Straight from Vienna, the Eggner Trio played for a packed house Wednesday at the Austrian Embassy. Formed in 1997, the group consists of three brothers — pianist Christoph, violinist Georg and cellist Florian. From beginning to end, the concert proved an exhilarating event as the three moved from trios by Haydn and contemporary Austrian composer Johannes Berauer to Dvorak’s Op. 65, No. 3. Through all of these, the Eggners were a firmly knit, balanced ensemble.
The piano dominates the Haydn opener, the trio Hob. 27, ushering in main themes strung out in cascades of zippy passagework. The strings joined in for a zesty romp through what seemed harmonically uncharted territory, always keeping sight of Haydn’s diaphanous textures. This composer also calls for some cantabile treatment, especially in the Andante, yet on Wednesday one wished for more attention to graceful melodiousness.
Berauer’s Piano Trio No. 1, new this year, is a skillful, even challenging, piece that fits comfortably into the conservative camp of today’s neo-romantic tendencies, though modified by jazz elements. Berauer explores the idiomatic possibilities of each instrument. His piece is tightly constructed and well ordered, giving it a certain inevitability. (Interestingly, its angular melodic lines and polytonal harmony seem to touch on the style of Paul Hindemith, an iconic composer of the mid-20th century.) And dissonances eventually are resolved in the Berauer piece rather than left in midair. Occasionally, the Eggners lingered pensively on Berauer’s brief moments of long, sustained phrases. Otherwise, Christoph made the most of the percussive possibilities of the keyboard while the strings reinforced his capricious abandon.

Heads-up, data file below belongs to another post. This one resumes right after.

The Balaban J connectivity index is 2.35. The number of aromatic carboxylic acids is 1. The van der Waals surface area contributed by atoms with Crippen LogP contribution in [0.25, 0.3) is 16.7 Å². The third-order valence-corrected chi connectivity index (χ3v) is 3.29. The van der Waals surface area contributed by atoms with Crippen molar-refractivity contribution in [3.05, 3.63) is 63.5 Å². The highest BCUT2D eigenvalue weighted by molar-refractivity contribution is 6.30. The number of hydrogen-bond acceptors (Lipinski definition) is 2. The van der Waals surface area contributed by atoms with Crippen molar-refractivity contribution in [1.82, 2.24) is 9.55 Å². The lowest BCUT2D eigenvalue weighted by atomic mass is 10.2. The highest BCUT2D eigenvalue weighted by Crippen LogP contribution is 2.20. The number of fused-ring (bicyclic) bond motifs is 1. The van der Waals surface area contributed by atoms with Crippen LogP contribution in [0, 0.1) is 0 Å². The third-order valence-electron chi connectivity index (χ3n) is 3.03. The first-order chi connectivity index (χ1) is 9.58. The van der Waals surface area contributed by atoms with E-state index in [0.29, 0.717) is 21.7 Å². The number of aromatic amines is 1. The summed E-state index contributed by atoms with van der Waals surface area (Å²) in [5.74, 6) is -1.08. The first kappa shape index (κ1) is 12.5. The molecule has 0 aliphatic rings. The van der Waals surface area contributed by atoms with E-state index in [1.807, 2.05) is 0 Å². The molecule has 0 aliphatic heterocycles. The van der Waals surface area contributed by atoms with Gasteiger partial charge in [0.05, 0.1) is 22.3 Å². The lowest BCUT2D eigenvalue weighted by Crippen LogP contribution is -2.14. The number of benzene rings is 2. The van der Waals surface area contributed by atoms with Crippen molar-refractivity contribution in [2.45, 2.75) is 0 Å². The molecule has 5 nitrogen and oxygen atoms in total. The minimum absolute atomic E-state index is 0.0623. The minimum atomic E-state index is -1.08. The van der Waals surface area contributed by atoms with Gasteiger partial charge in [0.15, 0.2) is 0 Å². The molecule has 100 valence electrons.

The Dvorak trio capped the performance with the composer’s typical robust amalgam of rustic Czech folk-dance rhythms and Brahms-like emotional fervor and harmonic language. As in the Haydn, the string solos remained impassioned rather than sweet in tone.
All in all, this ensemble plays with conviction, cohesiveness and commanding energy. One looked only for a bit of relief from the outpouring of hyper-impassioned adventurousness, perhaps leaving some moments for quiet reflection present in this music.
Porter is a freelance writer.